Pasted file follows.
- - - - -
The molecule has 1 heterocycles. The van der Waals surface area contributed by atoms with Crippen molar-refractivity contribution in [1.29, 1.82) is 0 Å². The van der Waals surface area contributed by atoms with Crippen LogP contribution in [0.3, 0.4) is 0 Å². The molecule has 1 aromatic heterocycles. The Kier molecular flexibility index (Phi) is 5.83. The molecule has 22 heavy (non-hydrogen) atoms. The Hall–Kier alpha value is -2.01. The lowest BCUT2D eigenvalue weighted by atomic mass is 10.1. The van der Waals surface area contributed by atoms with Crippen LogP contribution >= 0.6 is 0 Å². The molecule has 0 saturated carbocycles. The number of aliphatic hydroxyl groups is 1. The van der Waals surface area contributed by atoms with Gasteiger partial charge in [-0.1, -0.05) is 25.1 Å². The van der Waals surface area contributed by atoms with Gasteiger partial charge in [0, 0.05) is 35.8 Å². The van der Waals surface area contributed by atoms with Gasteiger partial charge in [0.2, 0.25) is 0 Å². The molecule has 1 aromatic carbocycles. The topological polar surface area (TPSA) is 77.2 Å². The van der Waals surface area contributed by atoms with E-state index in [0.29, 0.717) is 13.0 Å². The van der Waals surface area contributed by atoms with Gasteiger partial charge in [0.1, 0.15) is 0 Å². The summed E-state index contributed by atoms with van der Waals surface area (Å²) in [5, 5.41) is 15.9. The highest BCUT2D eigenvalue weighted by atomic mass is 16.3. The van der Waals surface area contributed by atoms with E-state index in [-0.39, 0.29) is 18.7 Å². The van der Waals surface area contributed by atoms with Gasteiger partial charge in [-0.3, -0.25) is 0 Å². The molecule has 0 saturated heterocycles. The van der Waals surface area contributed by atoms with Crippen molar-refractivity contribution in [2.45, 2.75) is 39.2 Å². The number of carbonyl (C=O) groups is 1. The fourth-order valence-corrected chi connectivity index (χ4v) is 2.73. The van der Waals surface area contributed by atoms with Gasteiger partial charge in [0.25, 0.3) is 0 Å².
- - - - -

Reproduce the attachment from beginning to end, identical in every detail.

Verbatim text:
The molecule has 1 heterocycles. The van der Waals surface area contributed by atoms with Crippen molar-refractivity contribution in [1.29, 1.82) is 0 Å². The van der Waals surface area contributed by atoms with Crippen LogP contribution in [0.3, 0.4) is 0 Å². The molecule has 1 aromatic heterocycles. The Kier molecular flexibility index (Phi) is 5.83. The molecule has 22 heavy (non-hydrogen) atoms. The Hall–Kier alpha value is -2.01. The lowest BCUT2D eigenvalue weighted by atomic mass is 10.1. The van der Waals surface area contributed by atoms with Crippen LogP contribution >= 0.6 is 0 Å². The molecule has 0 saturated carbocycles. The number of aliphatic hydroxyl groups is 1. The van der Waals surface area contributed by atoms with Gasteiger partial charge in [-0.1, -0.05) is 25.1 Å². The van der Waals surface area contributed by atoms with Gasteiger partial charge in [0, 0.05) is 35.8 Å². The van der Waals surface area contributed by atoms with Gasteiger partial charge in [0.2, 0.25) is 0 Å². The molecule has 1 aromatic carbocycles. The topological polar surface area (TPSA) is 77.2 Å². The van der Waals surface area contributed by atoms with E-state index in [0.29, 0.717) is 13.0 Å². The van der Waals surface area contributed by atoms with Gasteiger partial charge in [0.1, 0.15) is 0 Å². The summed E-state index contributed by atoms with van der Waals surface area (Å²) in [5, 5.41) is 15.9. The highest BCUT2D eigenvalue weighted by atomic mass is 16.3. The van der Waals surface area contributed by atoms with E-state index in [-0.39, 0.29) is 18.7 Å². The van der Waals surface area contributed by atoms with Gasteiger partial charge in [-0.3, -0.25) is 0 Å². The molecule has 0 saturated heterocycles. The van der Waals surface area contributed by atoms with Crippen molar-refractivity contribution in [2.45, 2.75) is 39.2 Å². The number of carbonyl (C=O) groups is 1. The fourth-order valence-corrected chi connectivity index (χ4v) is 2.73. The van der Waals surface area contributed by atoms with Gasteiger partial charge in [0.25, 0.3) is 0 Å².